Security News Bites for the Week Ending Sep 7, 2018

China Using Fake Linkedin Profiles to Recruit Americans as Spies

US intelligence officials are warning LinkedIn users that China is being “super aggressive” at recruiting Americans with access to government and commeACrcial secrets.

The Chinese are creating fake LinkedIn profiles, friending people and trolling to see if they would be valuable if flipped or conned out of information.  The Brits and Germans are seeing similar activity.

Intelligence officials are asking LinkedIn to be more aggressive at terminating offending accounts.  Twitter has recently cancelled 70 million accounts.

LinkedIn users should be on alert.  Source: The Hill .

Firefox Ups the Advertising War in Version 63

Many web sites that we visit have dozens of trackers on them.  For example, the Wall Street Journal, has 46 of them on its homepage alone (see below).

All of these trackers increase page download time and since each one of these tracker websites needs to be individually contacted and fed information to track us, it increases the time to load a page and the amount of data that we use.  While individually, the numbers may be small, if you look at, say, 100 pages in a day and every one of them calls 46 trackers (many don’t), that would be like visiting 4,700 web pages a day, just to read 100.

Firefox, which is owned by the non-profit Mozilla Foundation, unlike Chrome (Google) and Internet Explorer/Edge (Microsoft), doesn’t care much about offending advertisers.

For years now browsers have supported a user specified DO NOT TRACK flag and web sites have, pretty much uniformly, ignored the flag and tracked us any way.

Come version 63 of Firefox a new feature will be tested and in version 65 it will become the default.

The feature will block trackers by default.  Users will be able to turn the feature off and also unblock one site at a time.

uBlock and uBlock Origin are among the products out there that do similar things, although advertisers can, I think, pay them to get on their “not blocked” list.  The difference here is that it is built in, TURNED ON BY DEFAULT – you do not need to buy or install anything.

The ad war just ratcheted up a bit.  Source:  The Register.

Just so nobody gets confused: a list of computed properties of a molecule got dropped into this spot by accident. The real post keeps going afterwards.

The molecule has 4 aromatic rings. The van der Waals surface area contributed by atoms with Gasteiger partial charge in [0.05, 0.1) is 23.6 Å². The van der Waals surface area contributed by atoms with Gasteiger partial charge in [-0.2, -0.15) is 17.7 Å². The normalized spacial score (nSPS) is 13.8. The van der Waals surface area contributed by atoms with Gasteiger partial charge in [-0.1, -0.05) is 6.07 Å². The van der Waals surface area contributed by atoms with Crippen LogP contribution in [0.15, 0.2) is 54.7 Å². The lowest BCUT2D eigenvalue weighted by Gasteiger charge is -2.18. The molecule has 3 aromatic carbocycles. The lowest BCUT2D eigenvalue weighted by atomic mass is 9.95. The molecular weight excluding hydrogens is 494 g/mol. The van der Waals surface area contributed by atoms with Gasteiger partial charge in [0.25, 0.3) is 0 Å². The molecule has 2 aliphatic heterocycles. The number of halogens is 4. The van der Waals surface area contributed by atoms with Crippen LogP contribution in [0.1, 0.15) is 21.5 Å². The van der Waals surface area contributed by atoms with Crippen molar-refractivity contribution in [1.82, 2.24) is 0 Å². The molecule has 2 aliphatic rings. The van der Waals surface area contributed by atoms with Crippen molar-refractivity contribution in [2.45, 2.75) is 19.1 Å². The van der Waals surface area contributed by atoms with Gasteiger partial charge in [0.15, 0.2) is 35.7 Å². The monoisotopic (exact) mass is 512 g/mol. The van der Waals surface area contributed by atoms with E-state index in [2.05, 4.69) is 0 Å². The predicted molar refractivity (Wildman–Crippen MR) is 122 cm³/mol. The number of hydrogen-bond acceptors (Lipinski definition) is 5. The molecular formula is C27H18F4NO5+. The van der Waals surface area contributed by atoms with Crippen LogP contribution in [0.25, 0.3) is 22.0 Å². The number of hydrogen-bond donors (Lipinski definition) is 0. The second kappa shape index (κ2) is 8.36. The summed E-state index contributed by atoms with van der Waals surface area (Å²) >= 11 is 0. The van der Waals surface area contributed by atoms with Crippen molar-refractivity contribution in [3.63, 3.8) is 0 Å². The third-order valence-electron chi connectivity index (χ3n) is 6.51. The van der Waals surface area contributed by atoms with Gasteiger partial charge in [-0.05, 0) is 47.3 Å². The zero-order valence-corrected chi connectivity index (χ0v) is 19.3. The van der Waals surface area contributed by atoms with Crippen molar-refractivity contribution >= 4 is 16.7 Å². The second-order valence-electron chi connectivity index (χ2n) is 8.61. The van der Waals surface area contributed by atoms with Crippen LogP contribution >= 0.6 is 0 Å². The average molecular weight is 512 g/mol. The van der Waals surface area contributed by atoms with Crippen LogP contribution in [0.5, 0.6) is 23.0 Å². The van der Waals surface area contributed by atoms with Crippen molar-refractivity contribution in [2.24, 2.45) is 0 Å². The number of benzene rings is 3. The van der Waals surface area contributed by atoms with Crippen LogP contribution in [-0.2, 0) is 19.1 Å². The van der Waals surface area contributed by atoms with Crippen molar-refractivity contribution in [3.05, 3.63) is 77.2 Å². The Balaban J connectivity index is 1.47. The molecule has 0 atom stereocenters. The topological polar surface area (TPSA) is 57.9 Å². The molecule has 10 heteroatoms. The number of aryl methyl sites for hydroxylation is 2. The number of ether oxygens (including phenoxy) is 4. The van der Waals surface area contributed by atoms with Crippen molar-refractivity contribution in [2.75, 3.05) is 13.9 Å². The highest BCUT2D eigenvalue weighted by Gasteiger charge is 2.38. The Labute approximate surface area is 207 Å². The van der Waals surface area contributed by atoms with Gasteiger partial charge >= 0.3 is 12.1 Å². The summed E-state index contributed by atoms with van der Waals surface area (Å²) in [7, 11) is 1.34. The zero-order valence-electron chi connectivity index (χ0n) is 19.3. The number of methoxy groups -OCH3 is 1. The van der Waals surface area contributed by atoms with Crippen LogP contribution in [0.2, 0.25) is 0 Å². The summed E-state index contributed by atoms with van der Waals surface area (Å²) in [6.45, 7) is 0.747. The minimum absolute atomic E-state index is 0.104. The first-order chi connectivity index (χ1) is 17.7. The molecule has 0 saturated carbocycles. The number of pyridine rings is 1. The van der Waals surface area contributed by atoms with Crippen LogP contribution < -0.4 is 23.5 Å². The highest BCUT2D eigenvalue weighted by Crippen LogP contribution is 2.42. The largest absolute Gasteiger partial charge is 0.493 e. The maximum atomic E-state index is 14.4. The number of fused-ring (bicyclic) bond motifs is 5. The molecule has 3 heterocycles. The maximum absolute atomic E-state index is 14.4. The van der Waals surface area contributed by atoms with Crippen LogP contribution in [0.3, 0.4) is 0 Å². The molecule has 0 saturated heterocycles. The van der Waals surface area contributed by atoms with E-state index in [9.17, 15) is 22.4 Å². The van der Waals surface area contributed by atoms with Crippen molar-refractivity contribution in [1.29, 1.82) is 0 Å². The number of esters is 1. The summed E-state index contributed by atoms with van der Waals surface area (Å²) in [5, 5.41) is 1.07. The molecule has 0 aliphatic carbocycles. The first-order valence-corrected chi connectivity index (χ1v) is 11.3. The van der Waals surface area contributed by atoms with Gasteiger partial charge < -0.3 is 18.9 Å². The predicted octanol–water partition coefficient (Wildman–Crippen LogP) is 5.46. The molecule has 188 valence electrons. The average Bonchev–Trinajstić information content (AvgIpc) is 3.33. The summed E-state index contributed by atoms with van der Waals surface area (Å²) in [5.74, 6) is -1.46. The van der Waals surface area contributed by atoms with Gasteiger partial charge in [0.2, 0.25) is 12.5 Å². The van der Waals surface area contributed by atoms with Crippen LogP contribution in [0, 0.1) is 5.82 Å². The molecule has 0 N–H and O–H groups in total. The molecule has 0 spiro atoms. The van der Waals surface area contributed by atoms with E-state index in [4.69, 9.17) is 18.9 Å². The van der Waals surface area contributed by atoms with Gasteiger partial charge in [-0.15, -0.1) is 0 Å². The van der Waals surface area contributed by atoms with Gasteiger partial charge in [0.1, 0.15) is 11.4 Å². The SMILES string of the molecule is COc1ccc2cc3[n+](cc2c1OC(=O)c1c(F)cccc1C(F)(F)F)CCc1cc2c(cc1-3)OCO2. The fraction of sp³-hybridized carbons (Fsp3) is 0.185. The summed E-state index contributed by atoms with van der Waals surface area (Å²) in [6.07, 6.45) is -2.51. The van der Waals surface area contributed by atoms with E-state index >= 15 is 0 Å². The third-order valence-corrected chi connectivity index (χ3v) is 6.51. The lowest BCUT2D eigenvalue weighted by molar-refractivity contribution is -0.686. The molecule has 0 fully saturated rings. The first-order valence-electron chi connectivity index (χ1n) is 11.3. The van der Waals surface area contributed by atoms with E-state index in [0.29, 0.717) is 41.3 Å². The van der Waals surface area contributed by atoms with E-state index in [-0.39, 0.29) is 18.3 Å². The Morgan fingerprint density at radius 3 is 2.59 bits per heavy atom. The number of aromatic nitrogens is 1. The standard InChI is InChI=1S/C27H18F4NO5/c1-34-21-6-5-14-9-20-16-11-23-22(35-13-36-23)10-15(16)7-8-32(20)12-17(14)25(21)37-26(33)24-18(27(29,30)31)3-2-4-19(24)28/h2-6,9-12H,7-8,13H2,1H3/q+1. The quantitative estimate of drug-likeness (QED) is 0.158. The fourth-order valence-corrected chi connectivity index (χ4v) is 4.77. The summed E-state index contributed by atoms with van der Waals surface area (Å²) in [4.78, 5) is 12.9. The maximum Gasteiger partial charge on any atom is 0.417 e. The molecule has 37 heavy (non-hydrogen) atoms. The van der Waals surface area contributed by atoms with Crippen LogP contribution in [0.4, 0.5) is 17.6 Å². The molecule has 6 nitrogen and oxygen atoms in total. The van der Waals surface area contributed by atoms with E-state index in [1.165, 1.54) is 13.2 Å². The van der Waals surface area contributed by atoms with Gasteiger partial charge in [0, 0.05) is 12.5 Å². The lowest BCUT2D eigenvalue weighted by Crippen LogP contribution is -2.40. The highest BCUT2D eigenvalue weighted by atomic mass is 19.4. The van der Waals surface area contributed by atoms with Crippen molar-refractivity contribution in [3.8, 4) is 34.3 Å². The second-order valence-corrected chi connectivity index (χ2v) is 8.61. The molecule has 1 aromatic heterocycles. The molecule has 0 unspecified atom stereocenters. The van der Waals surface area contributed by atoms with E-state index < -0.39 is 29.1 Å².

Google Buys Offline Transaction Data from Mastercard

Bloomberg says that Google signed an agreement with Mastercard (and likely other credit card companies) that give them some access to offline purchases.  Both Google and Mastercard say that they don’t know what items you bought, only where, when and how much you spent.  They are using this data to give advertisers confidence that their online ads are working based on showing you an ad and then you go spend money in the advertiser’s store.  They also are buying loyalty card data with a different program and that could provide much more detailed data including exactly what you bought.  Both companies are being tight lipped about exactly how the program works, so we don’t know precisely what data Mastercard is sharing or how many millions Google paid to get that data.  Source: Tech Crunch.

Ten Fold Increase in Security Breach (Reporting) Since GDPR

British law firm Fieldfisher is reporting that prior to GDPR they were dealing with around 3 breach cases a  month and post GDPR they are dealing with one case every day.

This is likely not due to hackers upping their game, but rather companies that would have previously swept a breach under the rug are now reporting it, fearing that 20 million Euro sword aimed at their head if they don’t report and get outed.  That outing could be from an employee who disagrees with the idea of keeping a breach secret.

The breaches that Fieldfisher is seeing are both small, technical breaches and larger breaches similar to the British Airways breach this week that compromised 300,000+ credit cards. Source: Computing.

Data on 130 Million Chinese Hotel Guests for Sale on Dark Web

Data on guests of the Chinese hotel chain Hauzhu (3800 hotels) is available on the dark web for around $50k (8 bitcoin).  The data – 240 million records – includes everything from name, address, phone, email to passports, identity cards and  bank account information.  Make sure you have a good Internet connection if you buy it – the data is about 140 gigabytes in size.  While the Chinese are trying to shut down all forms of cryptocurrency since they can’t control it, that doesn’t stop foreigners from buying the data.  Source: Next Web.

Facebooktwitterredditlinkedinmailby feather

Leave a Reply

Your email address will not be published. Required fields are marked *

*

code